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A family farm, on the Fenland border of Norfolk and Cambridgeshire, was a busy place in the 1940s and 50s. The farmer was an enthusiastic user of new machinery, including an International tractor bought in 1928 and a Cockshutt combine acquired in 1947, but he was also a great fan of heavy horses, particularly the traditional East Anglian breed, the Suffolk Punch.

Fortunately for history and for us, he was also a keen cameraman, who filmed life and work on the farm. With the help of his sons, who farm on the same land today, this film shows their father’s farm at a crucial stage in its history.

Gangs of men and women are seen hard at work in the fields, doing jobs that have now long since been mechanised. Horses are still plentiful, and a steam threshing set was hard at work, but Farmall tractors, IH crawlers and the combines are gradually taking over. The cropping included grains for sale and for the livestock; beet, peas and potatoes as cash crops, and fodder beet for the Lincoln Red cattle kept on the farm.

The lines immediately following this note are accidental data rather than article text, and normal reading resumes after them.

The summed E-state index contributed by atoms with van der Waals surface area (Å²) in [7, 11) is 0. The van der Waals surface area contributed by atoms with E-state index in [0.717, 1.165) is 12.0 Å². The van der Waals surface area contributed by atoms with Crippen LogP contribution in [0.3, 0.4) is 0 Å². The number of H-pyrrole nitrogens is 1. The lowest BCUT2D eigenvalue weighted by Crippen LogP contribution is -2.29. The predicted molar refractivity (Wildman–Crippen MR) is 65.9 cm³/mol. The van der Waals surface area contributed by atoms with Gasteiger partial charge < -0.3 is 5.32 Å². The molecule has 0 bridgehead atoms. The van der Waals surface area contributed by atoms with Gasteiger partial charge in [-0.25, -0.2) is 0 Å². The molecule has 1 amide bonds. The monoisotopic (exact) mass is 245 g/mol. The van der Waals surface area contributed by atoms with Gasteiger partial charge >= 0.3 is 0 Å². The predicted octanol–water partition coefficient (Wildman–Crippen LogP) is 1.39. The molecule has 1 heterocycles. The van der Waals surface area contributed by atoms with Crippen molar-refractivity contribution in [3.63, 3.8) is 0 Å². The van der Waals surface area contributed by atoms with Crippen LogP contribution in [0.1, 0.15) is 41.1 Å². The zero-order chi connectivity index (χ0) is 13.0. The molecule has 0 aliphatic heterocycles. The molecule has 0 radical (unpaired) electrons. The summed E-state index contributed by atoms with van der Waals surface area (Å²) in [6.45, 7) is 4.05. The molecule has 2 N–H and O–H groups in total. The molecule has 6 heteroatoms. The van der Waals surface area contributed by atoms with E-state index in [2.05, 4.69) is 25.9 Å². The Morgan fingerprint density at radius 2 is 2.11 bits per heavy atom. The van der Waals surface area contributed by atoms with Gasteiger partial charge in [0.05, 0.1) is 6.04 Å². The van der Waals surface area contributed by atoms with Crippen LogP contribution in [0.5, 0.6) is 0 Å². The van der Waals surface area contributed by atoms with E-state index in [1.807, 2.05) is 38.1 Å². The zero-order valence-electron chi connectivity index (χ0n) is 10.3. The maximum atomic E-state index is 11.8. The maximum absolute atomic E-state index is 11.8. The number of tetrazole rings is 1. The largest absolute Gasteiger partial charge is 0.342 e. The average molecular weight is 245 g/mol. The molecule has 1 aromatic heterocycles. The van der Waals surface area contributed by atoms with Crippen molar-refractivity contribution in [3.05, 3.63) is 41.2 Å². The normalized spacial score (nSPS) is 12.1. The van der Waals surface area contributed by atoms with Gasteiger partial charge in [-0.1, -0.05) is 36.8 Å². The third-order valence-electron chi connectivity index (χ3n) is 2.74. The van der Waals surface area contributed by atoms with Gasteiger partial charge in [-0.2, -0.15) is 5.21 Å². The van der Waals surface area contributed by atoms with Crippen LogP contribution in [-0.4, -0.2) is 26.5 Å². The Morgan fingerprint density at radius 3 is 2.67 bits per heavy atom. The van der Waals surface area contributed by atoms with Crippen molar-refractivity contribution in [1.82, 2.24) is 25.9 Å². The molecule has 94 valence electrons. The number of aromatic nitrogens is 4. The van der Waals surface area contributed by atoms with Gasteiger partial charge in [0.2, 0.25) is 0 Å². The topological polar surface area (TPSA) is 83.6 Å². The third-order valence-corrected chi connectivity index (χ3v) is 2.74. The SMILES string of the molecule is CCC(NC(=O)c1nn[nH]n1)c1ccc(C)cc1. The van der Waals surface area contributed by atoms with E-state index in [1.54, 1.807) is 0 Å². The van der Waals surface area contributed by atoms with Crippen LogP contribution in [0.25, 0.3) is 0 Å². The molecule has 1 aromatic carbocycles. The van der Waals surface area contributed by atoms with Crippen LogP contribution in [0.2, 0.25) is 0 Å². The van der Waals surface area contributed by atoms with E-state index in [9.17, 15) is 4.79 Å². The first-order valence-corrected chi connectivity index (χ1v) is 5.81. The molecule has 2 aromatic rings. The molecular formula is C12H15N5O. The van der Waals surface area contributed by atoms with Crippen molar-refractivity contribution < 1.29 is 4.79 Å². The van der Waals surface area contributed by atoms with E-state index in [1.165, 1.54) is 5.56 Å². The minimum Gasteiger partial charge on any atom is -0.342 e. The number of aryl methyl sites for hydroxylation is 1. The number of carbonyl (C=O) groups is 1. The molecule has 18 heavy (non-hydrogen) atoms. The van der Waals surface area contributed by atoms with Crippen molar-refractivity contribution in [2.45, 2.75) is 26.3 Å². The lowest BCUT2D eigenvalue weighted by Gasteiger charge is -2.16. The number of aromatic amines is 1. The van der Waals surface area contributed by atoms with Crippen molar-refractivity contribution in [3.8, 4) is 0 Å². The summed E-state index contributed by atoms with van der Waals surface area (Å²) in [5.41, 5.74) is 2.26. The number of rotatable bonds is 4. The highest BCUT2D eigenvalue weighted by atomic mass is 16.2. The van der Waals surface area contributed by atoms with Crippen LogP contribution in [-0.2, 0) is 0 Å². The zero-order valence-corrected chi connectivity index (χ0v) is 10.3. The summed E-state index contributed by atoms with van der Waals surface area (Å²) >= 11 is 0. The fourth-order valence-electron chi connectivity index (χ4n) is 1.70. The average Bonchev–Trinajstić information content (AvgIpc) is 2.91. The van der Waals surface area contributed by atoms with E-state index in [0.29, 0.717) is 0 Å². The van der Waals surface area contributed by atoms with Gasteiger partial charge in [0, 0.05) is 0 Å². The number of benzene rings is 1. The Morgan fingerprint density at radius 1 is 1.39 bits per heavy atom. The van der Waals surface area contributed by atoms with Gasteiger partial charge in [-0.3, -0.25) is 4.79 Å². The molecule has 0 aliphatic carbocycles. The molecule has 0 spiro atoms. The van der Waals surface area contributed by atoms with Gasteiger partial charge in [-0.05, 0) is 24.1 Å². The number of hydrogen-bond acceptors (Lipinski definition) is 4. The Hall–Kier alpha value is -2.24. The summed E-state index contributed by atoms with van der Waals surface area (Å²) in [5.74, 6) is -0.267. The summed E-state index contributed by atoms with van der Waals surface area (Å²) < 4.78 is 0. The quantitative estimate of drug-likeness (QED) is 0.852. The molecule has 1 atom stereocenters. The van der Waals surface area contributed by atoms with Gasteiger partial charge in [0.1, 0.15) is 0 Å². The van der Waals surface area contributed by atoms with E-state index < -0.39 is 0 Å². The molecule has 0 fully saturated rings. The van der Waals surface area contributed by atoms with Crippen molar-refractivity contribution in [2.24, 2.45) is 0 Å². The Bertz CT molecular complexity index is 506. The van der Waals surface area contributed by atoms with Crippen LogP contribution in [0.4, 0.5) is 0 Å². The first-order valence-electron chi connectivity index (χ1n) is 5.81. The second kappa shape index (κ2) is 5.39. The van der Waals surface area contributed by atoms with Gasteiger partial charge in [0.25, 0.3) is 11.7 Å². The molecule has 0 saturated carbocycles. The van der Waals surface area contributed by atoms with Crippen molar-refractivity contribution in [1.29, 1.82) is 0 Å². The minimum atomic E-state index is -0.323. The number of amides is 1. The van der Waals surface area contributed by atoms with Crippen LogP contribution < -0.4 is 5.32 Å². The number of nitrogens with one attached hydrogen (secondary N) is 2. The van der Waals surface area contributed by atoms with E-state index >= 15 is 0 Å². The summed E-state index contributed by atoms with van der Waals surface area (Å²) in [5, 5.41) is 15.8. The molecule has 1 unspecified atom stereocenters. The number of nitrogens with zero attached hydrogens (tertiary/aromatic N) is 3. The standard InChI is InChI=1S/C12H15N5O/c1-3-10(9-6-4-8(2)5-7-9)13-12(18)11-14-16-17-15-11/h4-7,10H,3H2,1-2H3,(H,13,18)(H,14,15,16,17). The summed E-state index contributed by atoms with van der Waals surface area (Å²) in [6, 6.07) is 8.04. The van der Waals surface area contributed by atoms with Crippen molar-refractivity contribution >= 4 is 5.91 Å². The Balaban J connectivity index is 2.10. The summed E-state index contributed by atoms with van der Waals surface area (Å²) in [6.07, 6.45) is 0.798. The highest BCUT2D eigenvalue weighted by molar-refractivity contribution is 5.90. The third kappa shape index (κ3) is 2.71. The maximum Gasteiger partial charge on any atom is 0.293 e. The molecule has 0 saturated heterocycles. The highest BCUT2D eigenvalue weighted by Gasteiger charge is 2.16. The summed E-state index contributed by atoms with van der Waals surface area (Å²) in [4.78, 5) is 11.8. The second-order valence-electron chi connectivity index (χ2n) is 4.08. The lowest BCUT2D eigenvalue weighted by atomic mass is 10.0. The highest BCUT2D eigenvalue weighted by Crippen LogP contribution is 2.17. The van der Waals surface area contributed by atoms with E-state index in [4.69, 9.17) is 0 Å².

As the 'boys' look back at Farming in Father's Day, we too can enjoy a unique glimpse of a style of farming that has gone for ever.

Written and narrated by Alan Stennett.

DVD Info

Region: 2
Running Time: 55 minutes

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